بروز زوال عقل در افراد مسن دارای ناتوانی ذهنی
|کد مقاله||سال انتشار||مقاله انگلیسی||ترجمه فارسی||تعداد کلمات|
|35266||2013||5 صفحه PDF||سفارش دهید||3825 کلمه|
Publisher : Elsevier - Science Direct (الزویر - ساینس دایرکت)
Journal : Research in Developmental Disabilities, Volume 34, Issue 6, June 2013, Pages 1881–1885
Dementia may be more common in older adults with intellectual disability (ID) than in the general population. The increased risk for Alzheimer's disease in people with Down syndrome (DS) is well established, but much less is known about dementia in adults with ID who do not have DS. We estimated incidence rates from a longitudinal study of dementia in older adults with ID without DS and compared them to general population rates. 222 participants with ID without DS aged 60 years and older were followed up an average of 2.9 years later to identify those who had declined in functional or cognitive abilities. Those who screened positive had a comprehensive assessment for dementia, diagnosed using ICD 10 and DSM IV criteria. 134 participants who did not have dementia at initial assessment were alive and interviewed at follow up; 21 (15.7%) were diagnosed with dementia. Overall incidence rate for those aged ≥60 was 54.6/1000 person years (95% CI 34.1–82.3). The highest incidence rate (97.8/1000 person years) was in the age group 70–74. Standardised incidence ratio for those aged ≥65 was 4.98 (95% CI 1.62–11.67). Incidence of dementia in older people with intellectual disabilities are up to five times higher than older adults in the general population. Screening may be useful in this population given the high incident rates, particularly as more effective treatments become available. Studies to explore the underlying aetiological factors for dementia associated with intellectual disability could help to identify novel protective and risk factors.
There have been several epidemiological studies of dementia in older adults with Down syndrome (DS) which is known to be associated with an increased risk for Alzheimer's disease (AD), but much less is known about dementia in the intellectual disability population who do not have Down syndrome (non-DS ID) (Strydom et al., 2010b). Dementia may also be more common in adults with non-DS ID compared to the general population because of specific risk factors. ID is by definition associated with reduced brain reserve (i.e. smaller brain size, fewer neurons or synapse count) (Stern, 2002). The brain reserve hypothesis proposes that there is a critical threshold of reserve capacity that needs to be breached by pathological processes before clinical or functional symptoms will develop. Those with more reserve have been found to be less likely to develop dementia or cognitive decline (Valenzuela and Sachdev, 2006 and Whalley et al., 2004). The brain reserve hypothesis therefore predicts that older adults with ID should have higher rates of dementia than those with normal intelligence, and that dementia rates will be relatively high in younger age groups because those with progressive brain pathology will quickly reach a functional cut-off with early emergence of symptoms (Strydom, Hassiotis, King, & Livingston, 2009). Furthermore, several rare genetic ID syndromes are associated with progressive decline. However, older adults with ID may also be protected against dementia. For instance, they often have better cardiovascular risk profiles such as lower rates of smoking and ischaemic heart disease, which may reduce their risk for dementia, particularly vascular dementia (Haveman et al., 2010). There have been a small number of dementia prevalence studies in the non-DS ID population, with several studies (Cooper, 1997, Shooshtari et al., 2011 and Strydom et al., 2007) showing an increased prevalence while some found rates similar to those in the general population (Zigman et al., 2004). We have previously shown that dementia prevalence varies by diagnostic criteria used, disability level and age (Strydom et al., 2007 and Strydom et al., 2009). Prevalence is also strongly influenced by mortality rates, and older adults with dementia have much higher mortality rates than those without dementia (Rait et al., 2010). Prevalence rates may therefore underestimate a population's risk for dementia. The present study reports the annual incidence of dementia in older adults with non-DS ID and compares it with population rates (standardised incidence ratio, SIR).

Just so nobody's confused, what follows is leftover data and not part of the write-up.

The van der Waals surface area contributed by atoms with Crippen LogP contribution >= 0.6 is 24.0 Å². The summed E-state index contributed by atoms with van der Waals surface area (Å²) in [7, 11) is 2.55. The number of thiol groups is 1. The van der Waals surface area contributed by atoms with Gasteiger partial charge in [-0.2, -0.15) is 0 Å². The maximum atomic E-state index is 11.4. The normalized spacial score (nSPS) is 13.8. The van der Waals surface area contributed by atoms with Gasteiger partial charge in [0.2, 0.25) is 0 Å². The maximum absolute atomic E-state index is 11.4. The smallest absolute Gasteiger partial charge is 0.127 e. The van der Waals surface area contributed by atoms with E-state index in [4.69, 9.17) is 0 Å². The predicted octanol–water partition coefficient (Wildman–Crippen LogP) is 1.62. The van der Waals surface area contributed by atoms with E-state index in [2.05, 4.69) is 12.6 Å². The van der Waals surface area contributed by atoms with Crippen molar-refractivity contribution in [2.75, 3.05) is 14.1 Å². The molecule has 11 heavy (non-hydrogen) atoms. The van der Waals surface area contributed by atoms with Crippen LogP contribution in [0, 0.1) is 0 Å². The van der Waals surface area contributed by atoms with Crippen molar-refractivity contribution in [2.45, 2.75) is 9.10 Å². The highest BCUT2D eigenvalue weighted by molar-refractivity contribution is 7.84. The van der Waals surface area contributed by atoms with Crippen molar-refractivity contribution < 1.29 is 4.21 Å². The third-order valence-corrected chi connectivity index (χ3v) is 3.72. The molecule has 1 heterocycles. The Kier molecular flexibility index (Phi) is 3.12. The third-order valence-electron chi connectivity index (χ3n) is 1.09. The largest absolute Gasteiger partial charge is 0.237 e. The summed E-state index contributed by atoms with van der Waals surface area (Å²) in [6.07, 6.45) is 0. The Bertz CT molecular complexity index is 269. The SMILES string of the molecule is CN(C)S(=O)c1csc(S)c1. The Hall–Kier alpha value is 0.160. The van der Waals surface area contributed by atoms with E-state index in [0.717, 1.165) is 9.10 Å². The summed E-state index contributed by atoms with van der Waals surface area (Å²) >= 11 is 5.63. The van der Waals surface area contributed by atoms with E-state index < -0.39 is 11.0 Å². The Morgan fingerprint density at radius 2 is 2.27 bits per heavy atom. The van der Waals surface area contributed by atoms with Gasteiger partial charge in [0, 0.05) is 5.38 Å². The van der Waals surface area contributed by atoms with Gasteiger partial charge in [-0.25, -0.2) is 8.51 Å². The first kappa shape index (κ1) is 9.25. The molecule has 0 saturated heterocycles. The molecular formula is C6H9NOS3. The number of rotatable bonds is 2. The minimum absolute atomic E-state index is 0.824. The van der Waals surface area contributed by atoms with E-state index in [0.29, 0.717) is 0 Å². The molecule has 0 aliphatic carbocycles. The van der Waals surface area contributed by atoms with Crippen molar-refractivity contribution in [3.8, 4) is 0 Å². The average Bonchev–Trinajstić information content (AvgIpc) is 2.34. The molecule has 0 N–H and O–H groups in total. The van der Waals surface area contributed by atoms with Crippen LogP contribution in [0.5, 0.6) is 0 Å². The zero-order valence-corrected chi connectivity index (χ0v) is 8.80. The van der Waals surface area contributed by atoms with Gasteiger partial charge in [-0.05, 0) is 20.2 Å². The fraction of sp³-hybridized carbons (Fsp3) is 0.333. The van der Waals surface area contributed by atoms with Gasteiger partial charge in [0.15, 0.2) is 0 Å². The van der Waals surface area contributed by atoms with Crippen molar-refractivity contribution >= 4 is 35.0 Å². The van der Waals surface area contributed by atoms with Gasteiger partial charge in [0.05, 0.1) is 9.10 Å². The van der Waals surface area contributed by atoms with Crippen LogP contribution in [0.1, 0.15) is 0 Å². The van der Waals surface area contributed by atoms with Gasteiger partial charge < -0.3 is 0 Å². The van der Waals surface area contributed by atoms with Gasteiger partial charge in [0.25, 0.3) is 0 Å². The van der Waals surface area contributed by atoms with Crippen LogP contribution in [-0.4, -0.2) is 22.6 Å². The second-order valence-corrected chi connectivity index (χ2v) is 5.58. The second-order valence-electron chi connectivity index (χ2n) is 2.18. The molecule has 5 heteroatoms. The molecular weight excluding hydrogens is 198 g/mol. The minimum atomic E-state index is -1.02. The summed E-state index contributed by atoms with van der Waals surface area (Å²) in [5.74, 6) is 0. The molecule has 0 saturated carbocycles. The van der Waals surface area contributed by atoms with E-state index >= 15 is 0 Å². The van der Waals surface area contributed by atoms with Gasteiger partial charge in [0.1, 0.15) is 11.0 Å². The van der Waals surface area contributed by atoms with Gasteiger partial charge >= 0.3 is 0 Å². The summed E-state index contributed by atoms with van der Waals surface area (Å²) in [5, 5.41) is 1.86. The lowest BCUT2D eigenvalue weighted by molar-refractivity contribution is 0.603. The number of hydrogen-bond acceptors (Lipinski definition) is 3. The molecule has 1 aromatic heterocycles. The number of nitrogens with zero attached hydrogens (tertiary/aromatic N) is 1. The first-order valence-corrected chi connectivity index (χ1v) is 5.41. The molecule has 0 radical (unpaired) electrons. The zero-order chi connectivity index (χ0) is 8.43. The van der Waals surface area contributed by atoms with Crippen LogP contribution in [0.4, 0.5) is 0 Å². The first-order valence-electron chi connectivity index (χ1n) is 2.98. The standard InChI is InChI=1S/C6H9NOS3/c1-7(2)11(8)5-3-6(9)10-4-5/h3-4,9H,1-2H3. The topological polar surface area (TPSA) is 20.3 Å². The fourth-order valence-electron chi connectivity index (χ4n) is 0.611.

نتیجه گیری انگلیسی
Incidence of dementia defined with DSMIV or ICD10 criteria is increased in older adults with intellectual disability. Overall incidence rate for those aged ≥60 was 54.6/1000 person years (95% CI 34.1–82.3) and the standardised incidence ratio for those aged ≥65 was 4.98 (95% CI 1.62–11.67); dementia incidence is thus up to 5 times higher than in the general population. Mortality-adjusted rates increased from 24/1000 person-years in those aged 60–64 to 97.8/1000 person-years in those aged 70–74. There were no gender differences in dementia incidence rates. Screening to identify those with cognitive decline may be useful in older people with ID, even those without Down syndrome, particularly as their life expectancy increases and more effective treatments become available, and further research is needed to explore aetiological factors associated with increased risk for dementia in the non-DS ID population.